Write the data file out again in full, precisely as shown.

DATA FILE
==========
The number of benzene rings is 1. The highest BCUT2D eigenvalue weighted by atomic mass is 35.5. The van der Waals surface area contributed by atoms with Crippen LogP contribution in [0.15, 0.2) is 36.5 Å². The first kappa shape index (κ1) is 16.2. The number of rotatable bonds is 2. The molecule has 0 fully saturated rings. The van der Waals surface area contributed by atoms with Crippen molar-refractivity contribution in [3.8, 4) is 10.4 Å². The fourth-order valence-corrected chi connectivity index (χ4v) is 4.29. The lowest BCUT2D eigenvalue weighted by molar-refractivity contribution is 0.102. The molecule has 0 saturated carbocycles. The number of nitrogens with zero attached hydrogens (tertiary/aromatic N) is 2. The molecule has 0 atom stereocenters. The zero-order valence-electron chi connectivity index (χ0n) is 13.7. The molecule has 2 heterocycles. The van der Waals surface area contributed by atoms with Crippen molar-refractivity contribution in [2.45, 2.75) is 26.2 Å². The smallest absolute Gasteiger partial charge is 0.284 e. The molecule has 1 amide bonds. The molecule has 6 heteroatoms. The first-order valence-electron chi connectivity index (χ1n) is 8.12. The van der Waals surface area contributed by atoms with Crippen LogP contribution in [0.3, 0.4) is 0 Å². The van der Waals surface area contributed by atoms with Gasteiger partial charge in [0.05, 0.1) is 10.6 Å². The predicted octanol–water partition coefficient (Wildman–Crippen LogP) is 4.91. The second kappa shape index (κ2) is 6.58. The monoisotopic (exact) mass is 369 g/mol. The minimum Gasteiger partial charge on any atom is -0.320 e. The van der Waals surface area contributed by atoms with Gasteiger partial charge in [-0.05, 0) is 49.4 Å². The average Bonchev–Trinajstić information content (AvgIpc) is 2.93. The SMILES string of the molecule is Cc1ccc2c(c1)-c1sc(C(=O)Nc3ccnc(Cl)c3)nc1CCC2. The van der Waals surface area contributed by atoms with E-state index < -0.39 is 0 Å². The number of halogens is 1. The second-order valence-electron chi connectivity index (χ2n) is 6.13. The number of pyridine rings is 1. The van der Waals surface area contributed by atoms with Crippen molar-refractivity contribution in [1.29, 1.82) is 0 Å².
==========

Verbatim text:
The number of benzene rings is 1. The highest BCUT2D eigenvalue weighted by atomic mass is 35.5. The van der Waals surface area contributed by atoms with Crippen LogP contribution in [0.15, 0.2) is 36.5 Å². The first kappa shape index (κ1) is 16.2. The number of rotatable bonds is 2. The molecule has 0 fully saturated rings. The van der Waals surface area contributed by atoms with Crippen molar-refractivity contribution in [3.8, 4) is 10.4 Å². The fourth-order valence-corrected chi connectivity index (χ4v) is 4.29. The lowest BCUT2D eigenvalue weighted by molar-refractivity contribution is 0.102. The molecule has 0 saturated carbocycles. The number of nitrogens with zero attached hydrogens (tertiary/aromatic N) is 2. The molecule has 0 atom stereocenters. The zero-order valence-electron chi connectivity index (χ0n) is 13.7. The molecule has 2 heterocycles. The van der Waals surface area contributed by atoms with Crippen molar-refractivity contribution in [2.45, 2.75) is 26.2 Å². The smallest absolute Gasteiger partial charge is 0.284 e. The molecule has 1 amide bonds. The molecule has 6 heteroatoms. The first-order valence-electron chi connectivity index (χ1n) is 8.12. The van der Waals surface area contributed by atoms with Crippen LogP contribution in [0.3, 0.4) is 0 Å². The van der Waals surface area contributed by atoms with Gasteiger partial charge in [0.05, 0.1) is 10.6 Å². The predicted octanol–water partition coefficient (Wildman–Crippen LogP) is 4.91. The second kappa shape index (κ2) is 6.58. The monoisotopic (exact) mass is 369 g/mol. The minimum Gasteiger partial charge on any atom is -0.320 e. The van der Waals surface area contributed by atoms with Gasteiger partial charge in [-0.05, 0) is 49.4 Å². The average Bonchev–Trinajstić information content (AvgIpc) is 2.93. The SMILES string of the molecule is Cc1ccc2c(c1)-c1sc(C(=O)Nc3ccnc(Cl)c3)nc1CCC2. The van der Waals surface area contributed by atoms with E-state index < -0.39 is 0 Å². The number of halogens is 1. The second-order valence-electron chi connectivity index (χ2n) is 6.13. The number of pyridine rings is 1. The van der Waals surface area contributed by atoms with Crippen molar-refractivity contribution in [1.29, 1.82) is 0 Å².